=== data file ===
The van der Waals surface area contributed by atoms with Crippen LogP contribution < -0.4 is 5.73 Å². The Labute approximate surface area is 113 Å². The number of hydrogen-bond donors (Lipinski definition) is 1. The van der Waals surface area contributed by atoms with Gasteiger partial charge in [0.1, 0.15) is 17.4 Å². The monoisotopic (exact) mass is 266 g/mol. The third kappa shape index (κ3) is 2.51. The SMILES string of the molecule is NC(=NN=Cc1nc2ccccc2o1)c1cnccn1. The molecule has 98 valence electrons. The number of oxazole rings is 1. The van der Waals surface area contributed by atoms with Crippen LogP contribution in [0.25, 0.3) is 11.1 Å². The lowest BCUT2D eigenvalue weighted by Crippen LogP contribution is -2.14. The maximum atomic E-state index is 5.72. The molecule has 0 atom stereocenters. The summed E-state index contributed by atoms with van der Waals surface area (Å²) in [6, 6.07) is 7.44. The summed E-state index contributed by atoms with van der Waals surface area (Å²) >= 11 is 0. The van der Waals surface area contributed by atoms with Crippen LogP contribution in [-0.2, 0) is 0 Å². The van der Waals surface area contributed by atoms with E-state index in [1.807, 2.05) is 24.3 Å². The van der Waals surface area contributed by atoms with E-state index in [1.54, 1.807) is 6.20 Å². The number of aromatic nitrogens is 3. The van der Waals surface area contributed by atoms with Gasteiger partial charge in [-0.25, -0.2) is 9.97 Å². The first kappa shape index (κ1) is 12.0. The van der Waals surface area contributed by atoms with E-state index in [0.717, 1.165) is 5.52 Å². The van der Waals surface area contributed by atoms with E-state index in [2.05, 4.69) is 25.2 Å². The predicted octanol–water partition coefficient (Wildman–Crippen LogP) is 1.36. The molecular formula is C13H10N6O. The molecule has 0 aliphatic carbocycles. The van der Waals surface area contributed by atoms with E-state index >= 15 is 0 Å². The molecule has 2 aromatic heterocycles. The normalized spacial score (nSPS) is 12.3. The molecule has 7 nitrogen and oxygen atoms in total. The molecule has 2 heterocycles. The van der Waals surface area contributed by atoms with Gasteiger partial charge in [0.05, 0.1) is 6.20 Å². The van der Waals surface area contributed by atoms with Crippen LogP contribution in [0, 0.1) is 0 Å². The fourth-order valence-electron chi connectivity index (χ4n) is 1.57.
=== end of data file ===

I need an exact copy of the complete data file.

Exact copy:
The van der Waals surface area contributed by atoms with Crippen LogP contribution < -0.4 is 5.73 Å². The Labute approximate surface area is 113 Å². The number of hydrogen-bond donors (Lipinski definition) is 1. The van der Waals surface area contributed by atoms with Gasteiger partial charge in [0.1, 0.15) is 17.4 Å². The monoisotopic (exact) mass is 266 g/mol. The third kappa shape index (κ3) is 2.51. The SMILES string of the molecule is NC(=NN=Cc1nc2ccccc2o1)c1cnccn1. The molecule has 98 valence electrons. The number of oxazole rings is 1. The van der Waals surface area contributed by atoms with Crippen LogP contribution in [0.25, 0.3) is 11.1 Å². The lowest BCUT2D eigenvalue weighted by Crippen LogP contribution is -2.14. The maximum atomic E-state index is 5.72. The molecule has 0 atom stereocenters. The summed E-state index contributed by atoms with van der Waals surface area (Å²) in [6, 6.07) is 7.44. The summed E-state index contributed by atoms with van der Waals surface area (Å²) >= 11 is 0. The van der Waals surface area contributed by atoms with Crippen LogP contribution in [-0.2, 0) is 0 Å². The van der Waals surface area contributed by atoms with E-state index in [1.807, 2.05) is 24.3 Å². The van der Waals surface area contributed by atoms with E-state index in [1.54, 1.807) is 6.20 Å². The number of aromatic nitrogens is 3. The van der Waals surface area contributed by atoms with Gasteiger partial charge in [-0.25, -0.2) is 9.97 Å². The first kappa shape index (κ1) is 12.0. The van der Waals surface area contributed by atoms with E-state index in [0.717, 1.165) is 5.52 Å². The van der Waals surface area contributed by atoms with E-state index in [2.05, 4.69) is 25.2 Å². The predicted octanol–water partition coefficient (Wildman–Crippen LogP) is 1.36. The molecular formula is C13H10N6O. The molecule has 0 aliphatic carbocycles. The van der Waals surface area contributed by atoms with E-state index >= 15 is 0 Å². The molecule has 2 aromatic heterocycles. The normalized spacial score (nSPS) is 12.3. The molecule has 7 nitrogen and oxygen atoms in total. The molecule has 2 heterocycles. The van der Waals surface area contributed by atoms with Gasteiger partial charge in [0.05, 0.1) is 6.20 Å². The van der Waals surface area contributed by atoms with Crippen LogP contribution in [0, 0.1) is 0 Å². The fourth-order valence-electron chi connectivity index (χ4n) is 1.57.